Someone once told me that all you needed for a traditional Irish Band was three chords and a Begorra. Working on that logic, it seems the only requirement for an Irish Pub is a leprechaun bobble-head, a liberal sprinkling of shamrocks and a road sign. There was even a tale doing the rounds about Dublin having to spend a fortune replacing street plaques removed by unscrupulous visiting publicans and hived off to add a touch of authenticity to Irish Pubs in less than Irish locations (Mongolia anyone?). That may be so, but my search goes far beyond the superficial window dressing of the Irish Pub to the heart of the true spirit of St. Patrick’s Day – drinking, dancing and telling complete strangers that you’ve always loved them.
And where else would I start my arduous quest, but Boston? The city’s keeper of the flame when it comes to Irish heritage and has the pubs to prove it. Steer clear of the ‘theme’ bars (a green drink does not an Irish pub make). And if it’s part of a chain, I don’t think I need to tell you how that’s going to go. No, my money’s on the Brendan Behan Pub or ‘The Behan’ as it’s known locally. Four times winner of ‘The Best Irish Pub in Boston’ and loved for its wide range of stouts and ales, ‘craic-centric’ philosophy, live music and traditional (for Boston) atmosphere, The Behan’s named after the poet, Republican, political prisoner and hard drinker Brendan Behan. The Brendan Behan, 378 Center Street, Jamaica Plain (a trolley ride from Downtown Boston).
London’s tiny Tipperary is the city’s oldest Irish pub and has held its ground on Fleet Street since 1700 (the original pub is older but not Irish, so doesn’t count). Supposedly this was the first place in England to sell Guinness and it’s been upholding that fine tradition ever since. It’s small and very friendly and has the kind of cosy atmosphere you might expect if you really were celebrating St. Patrick’s Day in Tipperary and not in fact in the heart of one of the world’s busiest cities. The Tipperary, 66 Fleet Street, London EC4Y.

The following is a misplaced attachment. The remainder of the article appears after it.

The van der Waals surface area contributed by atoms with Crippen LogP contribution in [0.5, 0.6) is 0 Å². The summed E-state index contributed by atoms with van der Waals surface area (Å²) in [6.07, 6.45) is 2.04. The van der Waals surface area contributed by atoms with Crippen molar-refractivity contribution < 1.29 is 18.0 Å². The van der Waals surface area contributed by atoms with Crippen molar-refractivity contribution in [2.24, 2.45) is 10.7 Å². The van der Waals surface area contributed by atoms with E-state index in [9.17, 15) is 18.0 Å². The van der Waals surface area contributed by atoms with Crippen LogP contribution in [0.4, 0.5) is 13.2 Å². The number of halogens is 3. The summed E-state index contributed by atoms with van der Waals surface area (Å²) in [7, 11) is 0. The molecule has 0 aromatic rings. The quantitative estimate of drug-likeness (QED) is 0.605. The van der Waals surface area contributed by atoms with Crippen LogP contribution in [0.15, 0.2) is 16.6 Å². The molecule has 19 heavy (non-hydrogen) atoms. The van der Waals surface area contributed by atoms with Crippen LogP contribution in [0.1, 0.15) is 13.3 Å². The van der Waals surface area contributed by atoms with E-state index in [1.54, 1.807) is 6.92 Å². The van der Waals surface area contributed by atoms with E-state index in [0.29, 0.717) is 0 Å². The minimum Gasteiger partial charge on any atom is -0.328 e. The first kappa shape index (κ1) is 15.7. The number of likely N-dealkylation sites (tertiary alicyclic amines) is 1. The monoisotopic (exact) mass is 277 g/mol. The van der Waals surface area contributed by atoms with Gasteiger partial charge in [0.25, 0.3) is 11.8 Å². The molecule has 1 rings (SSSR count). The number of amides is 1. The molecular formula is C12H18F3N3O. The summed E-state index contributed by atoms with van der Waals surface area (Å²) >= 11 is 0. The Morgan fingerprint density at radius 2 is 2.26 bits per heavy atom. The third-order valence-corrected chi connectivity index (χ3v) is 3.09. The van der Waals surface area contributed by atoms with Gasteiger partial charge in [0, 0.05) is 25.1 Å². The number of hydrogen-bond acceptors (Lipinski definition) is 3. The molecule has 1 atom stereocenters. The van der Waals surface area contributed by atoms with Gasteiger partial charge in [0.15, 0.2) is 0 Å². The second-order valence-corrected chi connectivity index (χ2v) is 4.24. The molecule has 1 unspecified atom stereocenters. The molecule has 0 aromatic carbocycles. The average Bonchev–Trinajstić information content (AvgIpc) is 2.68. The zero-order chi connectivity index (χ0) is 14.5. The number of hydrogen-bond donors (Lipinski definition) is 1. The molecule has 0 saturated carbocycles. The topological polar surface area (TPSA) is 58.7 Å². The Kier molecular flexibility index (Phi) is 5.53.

If you’re a diehard traditionalist and you find yourself in Athens on March 17th, despair not, the James Joyce Irish Pub is celebrating like it’s Dublin on a Friday after 5. Everything’s where it should be from the draught Stout and whisky selection to a dark wood long-bar and Steak & Guinness Pie. But the music’s more DJ than Ceilidh and the folks you get to declare undying love for are of the younger variety. James Joyce Irish Pub, Astiggos 12, Thiseio 105 55, Athens.
No one’s going to accuse the world’s Irish pubs of imagination when it comes to names, so you’ll have to forgive Istanbul’s one and only for also heading down the route of James Joyce Irish Pub. But if you’re dying for a long, black drink and some Irish Dancing Classes you’ve arrived. The James Joyce, Istanbul is a bit of a favourite on a city pub crawl and does boisterous as standard so I’m thinking all stops will be pulled for St. Patrick’s Day. James Joyce Irish Pub, İstiklal Caddesi, Balo Sokak 26, Beyoğlu, Istanbul.
If an ‘Open Mike Night’ with Siggi Porbergs isn’t likely to have you weeping into your Jamieson’s, you’ll be right up for the Irish pub experience Reykjavik style. The Celtic Cross is one of two Irish pubs in the city both owned by the same Icelander (he makes no claims to Celtic roots) and while it might not focus on authentic music, the booze is plenty traditional enough to distract you. The Celtic Cross, Hverfisgata 26, 101 Reykjavik.
Paris has always been a pull for Irish ex-pats and has more than a few literary and artistic connections to its Celtic counterpart, so finding an Irish pub is never a problem. For very traditional music, warm atmosphere and a great bar I recommend The Quiet Man, in Le Marais. A lot more authentic than the John Wayne movie it’s named for, The Quiet Man is open from 5pm to late, almost always has live music and will definitely be celebrating St. Patrick’s Day. The Quiet Man, 5 Rue des Haudriettes, Paris (close to The Pompidou Centre).